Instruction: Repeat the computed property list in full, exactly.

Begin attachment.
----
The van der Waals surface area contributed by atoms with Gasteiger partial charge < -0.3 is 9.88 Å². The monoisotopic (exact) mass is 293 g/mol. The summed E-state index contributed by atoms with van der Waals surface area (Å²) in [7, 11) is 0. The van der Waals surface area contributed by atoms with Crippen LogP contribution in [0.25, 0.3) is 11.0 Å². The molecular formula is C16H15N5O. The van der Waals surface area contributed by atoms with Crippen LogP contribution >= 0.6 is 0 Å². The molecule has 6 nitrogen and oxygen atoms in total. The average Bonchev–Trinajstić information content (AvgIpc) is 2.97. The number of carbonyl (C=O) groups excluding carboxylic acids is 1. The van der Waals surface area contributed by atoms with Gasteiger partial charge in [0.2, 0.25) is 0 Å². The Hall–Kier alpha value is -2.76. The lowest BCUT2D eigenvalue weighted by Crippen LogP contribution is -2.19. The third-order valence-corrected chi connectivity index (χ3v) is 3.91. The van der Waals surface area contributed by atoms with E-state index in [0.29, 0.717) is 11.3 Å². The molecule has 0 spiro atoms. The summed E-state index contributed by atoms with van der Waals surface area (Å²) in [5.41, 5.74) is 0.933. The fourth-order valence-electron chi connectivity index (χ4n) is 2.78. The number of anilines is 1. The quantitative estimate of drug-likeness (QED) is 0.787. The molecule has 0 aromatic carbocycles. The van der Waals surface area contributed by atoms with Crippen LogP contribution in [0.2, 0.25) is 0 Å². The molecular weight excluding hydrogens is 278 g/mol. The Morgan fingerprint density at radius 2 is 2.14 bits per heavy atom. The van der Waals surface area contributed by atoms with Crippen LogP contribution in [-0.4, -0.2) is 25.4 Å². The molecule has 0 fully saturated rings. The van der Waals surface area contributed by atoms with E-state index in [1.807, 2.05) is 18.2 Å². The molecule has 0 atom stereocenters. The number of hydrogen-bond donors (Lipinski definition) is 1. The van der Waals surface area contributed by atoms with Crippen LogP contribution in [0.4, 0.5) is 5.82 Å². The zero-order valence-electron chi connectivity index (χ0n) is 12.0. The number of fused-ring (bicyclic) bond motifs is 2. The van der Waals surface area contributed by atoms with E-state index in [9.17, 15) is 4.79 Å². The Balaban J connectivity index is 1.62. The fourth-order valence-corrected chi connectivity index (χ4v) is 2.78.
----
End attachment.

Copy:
The van der Waals surface area contributed by atoms with Gasteiger partial charge < -0.3 is 9.88 Å². The monoisotopic (exact) mass is 293 g/mol. The summed E-state index contributed by atoms with van der Waals surface area (Å²) in [7, 11) is 0. The van der Waals surface area contributed by atoms with Crippen LogP contribution in [0.25, 0.3) is 11.0 Å². The molecular formula is C16H15N5O. The van der Waals surface area contributed by atoms with Crippen LogP contribution >= 0.6 is 0 Å². The molecule has 6 nitrogen and oxygen atoms in total. The average Bonchev–Trinajstić information content (AvgIpc) is 2.97. The number of carbonyl (C=O) groups excluding carboxylic acids is 1. The van der Waals surface area contributed by atoms with Gasteiger partial charge in [0.2, 0.25) is 0 Å². The Hall–Kier alpha value is -2.76. The lowest BCUT2D eigenvalue weighted by Crippen LogP contribution is -2.19. The third-order valence-corrected chi connectivity index (χ3v) is 3.91. The van der Waals surface area contributed by atoms with E-state index in [0.29, 0.717) is 11.3 Å². The molecule has 0 spiro atoms. The summed E-state index contributed by atoms with van der Waals surface area (Å²) in [5.41, 5.74) is 0.933. The fourth-order valence-electron chi connectivity index (χ4n) is 2.78. The number of anilines is 1. The quantitative estimate of drug-likeness (QED) is 0.787. The molecule has 0 aromatic carbocycles. The van der Waals surface area contributed by atoms with Crippen LogP contribution in [0.2, 0.25) is 0 Å². The molecular weight excluding hydrogens is 278 g/mol. The Morgan fingerprint density at radius 2 is 2.14 bits per heavy atom. The van der Waals surface area contributed by atoms with Crippen LogP contribution in [-0.4, -0.2) is 25.4 Å². The molecule has 0 fully saturated rings. The van der Waals surface area contributed by atoms with E-state index in [1.807, 2.05) is 18.2 Å². The molecule has 0 atom stereocenters. The number of hydrogen-bond donors (Lipinski definition) is 1. The van der Waals surface area contributed by atoms with Crippen LogP contribution in [0.4, 0.5) is 5.82 Å². The zero-order valence-electron chi connectivity index (χ0n) is 12.0. The number of fused-ring (bicyclic) bond motifs is 2. The van der Waals surface area contributed by atoms with E-state index in [9.17, 15) is 4.79 Å². The Balaban J connectivity index is 1.62. The fourth-order valence-corrected chi connectivity index (χ4v) is 2.78.